But it is strange that, in this environment that really seems to play to Romney’s strengths, he is trying to double down on Romney 2.0—the Romney we saw in 2008—rather than Romney 1.0, the Romney that governed Massachusetts and came off as a serious executive and strong policy-oriented centrist. That’s the Romney that could be competitive in 2012, running, as Rojas talks about, the Adult in the Room, the Technocrat answer to the Idealist left.

The Romney that tries to wear the mask of the Angry White Man, or the Evangelical Outrage, or the Culture Warrior, or the American Greatness National Security Bulldog, isn’t going to be a Romney that resonates, just as it never has for him.

Hopefully, he gets that hint in time.

Posted by Brad @ 2:41 pm on August 6th 2009

Your Psychology Paper of the Day

It turns out, jurors are disinclined to discount forced confessions or evidence obtained from rough interrogations or torture, despite a rather robust literature underlining that the results of those tactics are, in fact, unreliable.

Two theories discussed: One, the overwhelming weight of “expert” testimony—be it from cops, medical examiners, or whatever—tends to overwhelm considerations or method, reliability, or even, at times, common sense. Even when evidence was peppered in that the confessions were indeed false, it hardly mattered.

Second: People, in general, tend to over-weigh their own principles and under-weigh others. To wit, people are more likely to project onto an abstract situation their own over-valued sense of themselves, i.e. “Well if I weren’t guilty, I sure wouldn’t confess, even if they beat me up.” Yeah, okay bub. But still, that’s a powerful psychology tendency.

Equally powerful, and a third consideration (not mentioned) I think, is the presumption of guilt factor, which I wish more psychologies would study. Namely, “Well if he didn’t do anything wrong, why were the cops beating him up?” issue, which is obnoxiously pervasive and contra the entire Western conception of criminal justice, but on an individual basis is probably dominant.

The paper is in Psychology, Crime & Law.

Posted by Brad @ 11:40 am on August 6th 2009

Weird Email of the Day

I’m on quite a few campaign mailing lists, unfortunately, so I often get fundraising solicitations or meme-spreading talking point messages in my inbox. I didn’t really bat an eye today when I got an email from Chris Dodd, until I read the subject header.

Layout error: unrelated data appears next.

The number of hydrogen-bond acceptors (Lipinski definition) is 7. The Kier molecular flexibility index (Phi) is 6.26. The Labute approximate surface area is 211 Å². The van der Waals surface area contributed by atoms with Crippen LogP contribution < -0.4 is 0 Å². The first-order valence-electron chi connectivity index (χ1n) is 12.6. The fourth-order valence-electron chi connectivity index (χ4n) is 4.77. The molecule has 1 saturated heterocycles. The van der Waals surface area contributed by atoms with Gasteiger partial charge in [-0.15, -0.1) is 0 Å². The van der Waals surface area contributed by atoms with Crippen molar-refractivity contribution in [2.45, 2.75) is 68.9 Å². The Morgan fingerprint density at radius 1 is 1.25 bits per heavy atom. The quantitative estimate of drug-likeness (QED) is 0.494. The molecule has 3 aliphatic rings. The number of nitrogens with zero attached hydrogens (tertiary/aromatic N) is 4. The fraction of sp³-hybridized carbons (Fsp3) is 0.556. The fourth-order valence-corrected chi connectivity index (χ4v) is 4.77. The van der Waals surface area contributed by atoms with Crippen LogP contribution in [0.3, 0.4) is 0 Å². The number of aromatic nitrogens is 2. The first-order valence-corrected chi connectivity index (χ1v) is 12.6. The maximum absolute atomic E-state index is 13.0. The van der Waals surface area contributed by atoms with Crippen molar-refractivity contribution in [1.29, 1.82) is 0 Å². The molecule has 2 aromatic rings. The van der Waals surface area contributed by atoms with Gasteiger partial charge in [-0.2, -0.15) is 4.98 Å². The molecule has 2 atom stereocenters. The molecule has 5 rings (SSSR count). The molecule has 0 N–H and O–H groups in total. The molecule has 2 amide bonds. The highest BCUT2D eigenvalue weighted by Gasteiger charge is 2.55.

From: Chris Dodd
Date: Thu, Aug 6, 2009 at 5:38 AM
Subject Congress – pissing the people off since 1913

Concerning Peter Schiff:

He may for senate pending the support he get during his pre-campaign fundraiser. If you are a Conservative or a Patriot and you want to help take back congress. Please visit: http://schiffathon.com and donate on Friday the 7th of August.

No senatorial campaign in US history has raised a million dollars. – You can help make history. If you want to see Senatory Dodd punted out of Congress, please consider a pledge and donating. Pelosi needs an arch enemy!

Peter Schiff is a regular on Glenn Beck and Judge Napoliatano, and others… His platform for Senate can be summed up in two words. Small government.

Many Thanks!

I’m not even sure where to begin.

Posted by Brad @ 9:56 pm on August 5th 2009

Awesome Video of the Day

BBC Farsi, in their live report on the Presidential elections, has to drop the curtains, literally and figuratively.

Posted by Cameron @ 2:16 am on August 5th 2009

Two Cows

SOCIALISM
You have 2 cows.
You give one to your neighbour.

COMMUNISM
You have 2 cows.
The State takes both and gives you some milk.

FASCISM
You have 2 cows.
The State takes both and sells you some milk.

NAZISM
You have 2 cows.
The State takes both and shoots you.

BUREAUCRATISM
You have 2 cows.
The State takes both, shoots one, milks the other, and then throws the milk away.

TRADITIONAL CAPITALISM
You have two cows.
You sell one and buy a bull.
Your herd multiplies, and the economy grows.
You sell them and retire on the income.

SURREALISM
You have two giraffes.
The government requires you to take harmonica lessons.

AN AMERICAN CORPORATION
You have two cows.
You sell one, and force the other to produce the milk of four cows.
Later, you hire a consultant to analyze why the cow has dropped dead.

ROYAL BANK OF SCOTLAND VENTURE CAPITALISM
You have two cows.
You sell three of them to your publicly listed company, using letters of credit opened by your brother-in-law at the bank,
then execute a debt/equity swap with an associated general offer so that you get all four cows back, with a tax exemption for five cows.
The milk rights of the six cows are transferred via an intermediary to a Cayman Island Company secretly owned by the majority shareholder who sells the rights to all seven cows back to your listed company.
The annual report says the company owns eight cows, with an option on one more.
You sell one cow to buy a new president of the United States , leaving you with nine cows.
No balance sheet provided with the release.
The public then buys your bull.

A FRENCH CORPORATION
You have two cows.
You go on strike, organize a riot, and block the roads, because you want three cows.